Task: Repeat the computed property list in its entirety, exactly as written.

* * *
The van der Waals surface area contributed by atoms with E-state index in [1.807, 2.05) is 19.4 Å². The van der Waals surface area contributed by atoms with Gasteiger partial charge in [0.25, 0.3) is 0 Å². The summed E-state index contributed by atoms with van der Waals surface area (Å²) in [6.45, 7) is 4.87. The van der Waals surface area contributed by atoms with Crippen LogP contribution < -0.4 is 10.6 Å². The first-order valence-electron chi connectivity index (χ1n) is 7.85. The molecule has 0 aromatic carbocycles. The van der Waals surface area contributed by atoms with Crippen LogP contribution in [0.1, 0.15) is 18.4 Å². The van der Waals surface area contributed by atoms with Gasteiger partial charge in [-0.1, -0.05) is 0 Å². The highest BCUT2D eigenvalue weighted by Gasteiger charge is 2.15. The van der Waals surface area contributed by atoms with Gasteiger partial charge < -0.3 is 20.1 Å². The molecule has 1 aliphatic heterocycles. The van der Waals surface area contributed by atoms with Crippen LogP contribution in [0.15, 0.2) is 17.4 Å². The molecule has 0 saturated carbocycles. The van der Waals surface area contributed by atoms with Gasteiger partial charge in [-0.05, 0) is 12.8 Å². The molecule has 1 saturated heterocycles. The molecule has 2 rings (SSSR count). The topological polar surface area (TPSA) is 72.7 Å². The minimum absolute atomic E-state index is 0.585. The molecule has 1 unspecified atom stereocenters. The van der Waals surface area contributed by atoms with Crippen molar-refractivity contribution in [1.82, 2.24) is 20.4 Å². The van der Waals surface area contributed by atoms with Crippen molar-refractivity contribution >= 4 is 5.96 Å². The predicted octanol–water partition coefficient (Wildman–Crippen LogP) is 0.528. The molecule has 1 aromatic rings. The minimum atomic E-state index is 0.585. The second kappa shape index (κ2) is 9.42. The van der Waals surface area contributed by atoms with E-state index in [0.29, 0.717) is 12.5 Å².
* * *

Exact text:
The van der Waals surface area contributed by atoms with E-state index in [1.807, 2.05) is 19.4 Å². The van der Waals surface area contributed by atoms with Gasteiger partial charge in [0.25, 0.3) is 0 Å². The summed E-state index contributed by atoms with van der Waals surface area (Å²) in [6.45, 7) is 4.87. The van der Waals surface area contributed by atoms with Crippen LogP contribution < -0.4 is 10.6 Å². The first-order valence-electron chi connectivity index (χ1n) is 7.85. The molecule has 0 aromatic carbocycles. The van der Waals surface area contributed by atoms with Crippen LogP contribution in [0.1, 0.15) is 18.4 Å². The van der Waals surface area contributed by atoms with Gasteiger partial charge in [-0.1, -0.05) is 0 Å². The highest BCUT2D eigenvalue weighted by Gasteiger charge is 2.15. The van der Waals surface area contributed by atoms with Gasteiger partial charge < -0.3 is 20.1 Å². The molecule has 1 aliphatic heterocycles. The van der Waals surface area contributed by atoms with Crippen LogP contribution in [0.15, 0.2) is 17.4 Å². The molecule has 0 saturated carbocycles. The van der Waals surface area contributed by atoms with Gasteiger partial charge in [-0.05, 0) is 12.8 Å². The molecule has 1 saturated heterocycles. The molecule has 2 rings (SSSR count). The topological polar surface area (TPSA) is 72.7 Å². The minimum absolute atomic E-state index is 0.585. The molecule has 1 unspecified atom stereocenters. The van der Waals surface area contributed by atoms with Crippen molar-refractivity contribution in [1.82, 2.24) is 20.4 Å². The van der Waals surface area contributed by atoms with Crippen molar-refractivity contribution >= 4 is 5.96 Å². The predicted octanol–water partition coefficient (Wildman–Crippen LogP) is 0.528. The molecule has 1 aromatic rings. The minimum atomic E-state index is 0.585. The second kappa shape index (κ2) is 9.42. The van der Waals surface area contributed by atoms with E-state index in [0.29, 0.717) is 12.5 Å².